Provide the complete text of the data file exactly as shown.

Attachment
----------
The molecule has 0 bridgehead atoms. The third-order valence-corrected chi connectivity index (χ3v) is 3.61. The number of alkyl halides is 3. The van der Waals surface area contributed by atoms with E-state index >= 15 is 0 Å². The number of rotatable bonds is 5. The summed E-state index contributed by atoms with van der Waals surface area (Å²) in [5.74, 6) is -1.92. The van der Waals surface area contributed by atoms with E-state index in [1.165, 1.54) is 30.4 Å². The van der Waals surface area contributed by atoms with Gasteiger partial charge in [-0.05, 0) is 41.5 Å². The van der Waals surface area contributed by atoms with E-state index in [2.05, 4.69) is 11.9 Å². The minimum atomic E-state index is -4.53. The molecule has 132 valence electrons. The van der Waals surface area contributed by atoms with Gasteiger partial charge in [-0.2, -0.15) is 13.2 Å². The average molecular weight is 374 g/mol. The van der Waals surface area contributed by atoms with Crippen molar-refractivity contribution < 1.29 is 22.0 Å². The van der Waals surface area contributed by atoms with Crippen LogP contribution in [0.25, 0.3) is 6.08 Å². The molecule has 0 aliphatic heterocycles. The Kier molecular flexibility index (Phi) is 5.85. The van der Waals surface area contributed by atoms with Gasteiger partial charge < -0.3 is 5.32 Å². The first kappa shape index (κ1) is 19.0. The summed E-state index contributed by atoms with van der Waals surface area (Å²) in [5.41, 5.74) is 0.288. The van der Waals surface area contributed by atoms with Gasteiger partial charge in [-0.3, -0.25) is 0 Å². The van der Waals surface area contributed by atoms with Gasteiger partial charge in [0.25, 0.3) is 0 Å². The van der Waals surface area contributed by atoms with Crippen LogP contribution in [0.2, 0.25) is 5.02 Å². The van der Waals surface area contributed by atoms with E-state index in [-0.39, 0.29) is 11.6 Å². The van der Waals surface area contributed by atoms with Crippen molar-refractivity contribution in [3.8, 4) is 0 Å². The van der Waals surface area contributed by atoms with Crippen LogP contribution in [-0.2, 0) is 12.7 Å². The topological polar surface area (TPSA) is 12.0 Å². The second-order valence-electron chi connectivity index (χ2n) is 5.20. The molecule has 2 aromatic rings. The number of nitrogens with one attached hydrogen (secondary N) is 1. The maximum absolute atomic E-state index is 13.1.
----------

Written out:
The molecule has 0 bridgehead atoms. The third-order valence-corrected chi connectivity index (χ3v) is 3.61. The number of alkyl halides is 3. The van der Waals surface area contributed by atoms with E-state index >= 15 is 0 Å². The number of rotatable bonds is 5. The summed E-state index contributed by atoms with van der Waals surface area (Å²) in [5.74, 6) is -1.92. The van der Waals surface area contributed by atoms with E-state index in [1.165, 1.54) is 30.4 Å². The van der Waals surface area contributed by atoms with Gasteiger partial charge in [-0.05, 0) is 41.5 Å². The van der Waals surface area contributed by atoms with E-state index in [2.05, 4.69) is 11.9 Å². The minimum atomic E-state index is -4.53. The molecule has 132 valence electrons. The van der Waals surface area contributed by atoms with Gasteiger partial charge in [-0.2, -0.15) is 13.2 Å². The average molecular weight is 374 g/mol. The van der Waals surface area contributed by atoms with Crippen molar-refractivity contribution < 1.29 is 22.0 Å². The van der Waals surface area contributed by atoms with Crippen LogP contribution in [0.25, 0.3) is 6.08 Å². The molecule has 0 aliphatic heterocycles. The Kier molecular flexibility index (Phi) is 5.85. The van der Waals surface area contributed by atoms with Gasteiger partial charge < -0.3 is 5.32 Å². The first kappa shape index (κ1) is 19.0. The summed E-state index contributed by atoms with van der Waals surface area (Å²) in [5.41, 5.74) is 0.288. The van der Waals surface area contributed by atoms with Gasteiger partial charge in [-0.3, -0.25) is 0 Å². The van der Waals surface area contributed by atoms with Gasteiger partial charge in [0.25, 0.3) is 0 Å². The van der Waals surface area contributed by atoms with Crippen LogP contribution in [0.2, 0.25) is 5.02 Å². The van der Waals surface area contributed by atoms with E-state index in [-0.39, 0.29) is 11.6 Å². The van der Waals surface area contributed by atoms with Crippen molar-refractivity contribution in [3.8, 4) is 0 Å². The van der Waals surface area contributed by atoms with Crippen LogP contribution in [-0.2, 0) is 12.7 Å². The topological polar surface area (TPSA) is 12.0 Å². The second-order valence-electron chi connectivity index (χ2n) is 5.20. The molecule has 2 aromatic rings. The number of nitrogens with one attached hydrogen (secondary N) is 1. The maximum absolute atomic E-state index is 13.1.